White Hat Hackers?

Posted: September 25, 2007 by zobek in General Game Concepts, Interesting, The Gaming Industry

I was browsing the shelves of my local Barnes & Noble the other day when I came upon this:

Cover of Exploiting Online Games

(Full details at bn.com, opens in a new window)

Yes, your eyes aren’t fooling you. That’s the cover of a book titled “Exploiting Online Games: Cheating Massively Distributed Systems”. Perhaps you’ve heard of it already, though perhaps not. It was published in July of this year as part of the Addison-Wesley Software Security Series, but as far as I can tell, received very little coverage apart from mentions on a few security blogs. The only gaming coverage I could find at all was a review at Ten Ton Hammer.

Now, I’m one of the first to advocate transparency when it comes to security issues. I agree that make knowledge of vulnerabilities known is a good thing. I even agree with the philosophy of white hat hackers who find system flaws in order to make improvements.

Even so, I’m not sure how I feel about a book such as this.

The thing is, this book seems to go a step beyond just discussing security flaws.

I took a little time to peruse its pages, to see exactly what it contained… never judge a book by its cover, right? The content within is presented as a veritable ‘how-to’ for identifying weaknesses in the massively complex systems of game servers. There are even code samples provided for taking advantage of these vulnerabilities… and not just snippets, either. Practically complete code is provided, almost ready for the average script-kiddie to run, save for the fact that memory addresses are blocked out.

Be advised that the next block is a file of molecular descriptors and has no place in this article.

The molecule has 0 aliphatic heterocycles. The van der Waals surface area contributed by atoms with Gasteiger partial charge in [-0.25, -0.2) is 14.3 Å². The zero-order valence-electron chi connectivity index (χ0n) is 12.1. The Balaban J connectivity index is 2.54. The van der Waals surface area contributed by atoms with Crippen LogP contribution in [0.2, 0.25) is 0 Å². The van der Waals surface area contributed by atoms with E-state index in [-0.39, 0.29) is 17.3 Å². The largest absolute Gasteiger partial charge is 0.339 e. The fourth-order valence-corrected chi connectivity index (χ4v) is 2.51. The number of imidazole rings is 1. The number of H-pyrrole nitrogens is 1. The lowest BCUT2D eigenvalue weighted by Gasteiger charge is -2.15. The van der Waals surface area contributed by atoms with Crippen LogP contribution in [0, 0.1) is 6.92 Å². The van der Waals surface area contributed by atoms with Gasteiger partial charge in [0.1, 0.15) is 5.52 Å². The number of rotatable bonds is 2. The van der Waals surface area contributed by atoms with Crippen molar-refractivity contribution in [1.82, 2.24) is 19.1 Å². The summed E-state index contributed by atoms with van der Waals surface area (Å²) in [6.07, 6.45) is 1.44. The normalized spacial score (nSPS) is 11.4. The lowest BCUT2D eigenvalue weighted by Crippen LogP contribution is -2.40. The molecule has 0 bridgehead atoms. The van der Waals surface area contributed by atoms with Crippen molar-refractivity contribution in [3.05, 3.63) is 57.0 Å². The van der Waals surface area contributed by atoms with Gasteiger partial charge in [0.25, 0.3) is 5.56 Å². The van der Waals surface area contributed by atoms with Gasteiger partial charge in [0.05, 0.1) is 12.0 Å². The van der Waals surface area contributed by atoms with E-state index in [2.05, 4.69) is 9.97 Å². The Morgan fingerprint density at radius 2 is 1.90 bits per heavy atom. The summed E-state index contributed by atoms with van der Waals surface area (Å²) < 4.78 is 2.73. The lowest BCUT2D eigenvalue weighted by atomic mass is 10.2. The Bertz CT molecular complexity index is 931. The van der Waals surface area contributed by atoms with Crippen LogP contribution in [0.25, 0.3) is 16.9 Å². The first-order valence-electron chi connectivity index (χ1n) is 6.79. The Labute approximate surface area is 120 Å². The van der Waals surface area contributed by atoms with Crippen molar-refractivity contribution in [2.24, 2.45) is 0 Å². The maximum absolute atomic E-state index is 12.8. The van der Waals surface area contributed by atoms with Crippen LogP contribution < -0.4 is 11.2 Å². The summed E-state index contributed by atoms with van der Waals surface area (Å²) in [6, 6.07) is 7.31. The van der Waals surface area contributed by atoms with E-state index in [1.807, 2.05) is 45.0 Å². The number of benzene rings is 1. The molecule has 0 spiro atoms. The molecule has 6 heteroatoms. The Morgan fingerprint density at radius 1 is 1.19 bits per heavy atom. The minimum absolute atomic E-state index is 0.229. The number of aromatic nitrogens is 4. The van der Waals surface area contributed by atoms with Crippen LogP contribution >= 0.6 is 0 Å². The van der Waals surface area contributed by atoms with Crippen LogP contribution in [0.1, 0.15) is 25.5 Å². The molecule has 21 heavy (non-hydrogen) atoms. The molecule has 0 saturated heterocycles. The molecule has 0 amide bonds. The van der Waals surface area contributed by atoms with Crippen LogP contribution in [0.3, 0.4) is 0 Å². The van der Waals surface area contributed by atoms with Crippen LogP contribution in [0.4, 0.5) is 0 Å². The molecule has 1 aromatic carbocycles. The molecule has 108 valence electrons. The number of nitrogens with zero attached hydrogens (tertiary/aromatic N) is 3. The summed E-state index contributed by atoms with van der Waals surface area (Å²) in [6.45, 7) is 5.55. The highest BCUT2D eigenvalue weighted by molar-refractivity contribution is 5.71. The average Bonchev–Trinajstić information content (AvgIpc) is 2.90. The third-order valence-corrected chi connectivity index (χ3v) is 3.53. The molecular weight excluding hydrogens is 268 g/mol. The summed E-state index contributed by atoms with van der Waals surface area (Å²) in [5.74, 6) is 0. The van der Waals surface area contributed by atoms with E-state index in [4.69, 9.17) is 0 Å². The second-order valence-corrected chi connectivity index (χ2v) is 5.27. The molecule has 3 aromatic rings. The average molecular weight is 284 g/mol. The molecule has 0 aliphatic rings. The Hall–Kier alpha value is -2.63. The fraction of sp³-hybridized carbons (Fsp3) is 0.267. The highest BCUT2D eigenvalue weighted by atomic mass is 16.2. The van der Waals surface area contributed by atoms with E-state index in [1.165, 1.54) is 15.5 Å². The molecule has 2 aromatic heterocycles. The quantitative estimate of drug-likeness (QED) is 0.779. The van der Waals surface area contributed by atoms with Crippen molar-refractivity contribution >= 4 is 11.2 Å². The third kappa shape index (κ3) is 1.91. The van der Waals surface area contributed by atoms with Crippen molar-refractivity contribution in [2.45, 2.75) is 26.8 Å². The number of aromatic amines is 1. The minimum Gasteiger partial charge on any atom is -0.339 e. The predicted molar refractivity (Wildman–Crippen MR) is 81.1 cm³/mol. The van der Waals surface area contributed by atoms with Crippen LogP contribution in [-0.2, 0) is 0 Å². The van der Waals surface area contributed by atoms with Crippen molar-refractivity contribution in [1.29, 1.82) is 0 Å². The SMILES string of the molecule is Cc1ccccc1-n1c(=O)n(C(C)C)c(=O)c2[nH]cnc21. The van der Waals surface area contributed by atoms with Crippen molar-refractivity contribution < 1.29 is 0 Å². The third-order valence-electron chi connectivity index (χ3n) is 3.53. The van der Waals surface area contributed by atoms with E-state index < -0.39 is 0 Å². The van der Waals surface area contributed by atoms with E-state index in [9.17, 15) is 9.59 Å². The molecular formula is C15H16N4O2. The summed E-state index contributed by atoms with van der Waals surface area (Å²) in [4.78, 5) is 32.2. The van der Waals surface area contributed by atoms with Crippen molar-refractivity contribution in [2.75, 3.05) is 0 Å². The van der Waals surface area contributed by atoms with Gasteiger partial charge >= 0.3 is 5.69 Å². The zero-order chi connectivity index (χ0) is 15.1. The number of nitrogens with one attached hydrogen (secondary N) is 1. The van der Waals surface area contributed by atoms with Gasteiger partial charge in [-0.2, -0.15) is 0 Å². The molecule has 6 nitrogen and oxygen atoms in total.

Even so, the book provides enough information that a reasonably skilled person would be able to find the information using the tools described and searching online.

There’s even sections on how to build a bot to run the game for you.

I’m concerned about the impact that content like this can have on the MMO gaming community. By and large, in order to find out information like this in the past, you either had to have technical training in software/game development, know where and what to search for on the Internet, or at the very least have someone who could “hook you up.”

Now, anyone who can browse a store shelf has access to the same information, quite possibly leading them to discover – and take advantage of – the next big exploit, when they wouldn’t have had a clue before.

Maybe I’m just being cynical and jaded. I want to hope that people will use the gained knowledge responsibly and with discretion, but there’s truth in the saying that it only takes one bad apple to ruin the whole barrel, too.

What do you think? Am I overreacting? Is the book sensationalist? Or does it cover a topic that you feel has been woefully underrepresented in the press? If you’ve got a copy yourself, we’d especially love to hear from you.

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Comments
  1. i’ll play the bad guy here and say that i think this is a good book and a good lesson. as an indie game developer, this topic stays close to heart as i obviously am drastically affected by exploits and hackers. having said that, i believe EVERY possibly way to exploit a game should be posted and known publicly. i believe this for one main reason: with knowledge, comes change. if everyone knows certain ways typical games can be exploited, it forces us as developes to build the code the way it should have been built to begin with.

    although all the TOCs and EULAs for our MMOG projects include (or will include) legal action against exploiters to the tone of banning at the least, i am not one who likes having that policy. if i build a game and it is exploitable, then i want people to find them and force me to fix it. if no hackers ever existed, where would security be now?

  2. Illuminator says:

    Although developers add their own twist from product to product, basic game structure, behavior, and network communication fundamentals are shared. Exposing even fixed bugs is stupidity because it teaches people to recognize hacking patterns and encourages some to use this learning to figure out their own. Security through obscurity should never be the final defense but it makes one hell of a fantastic front line defense.

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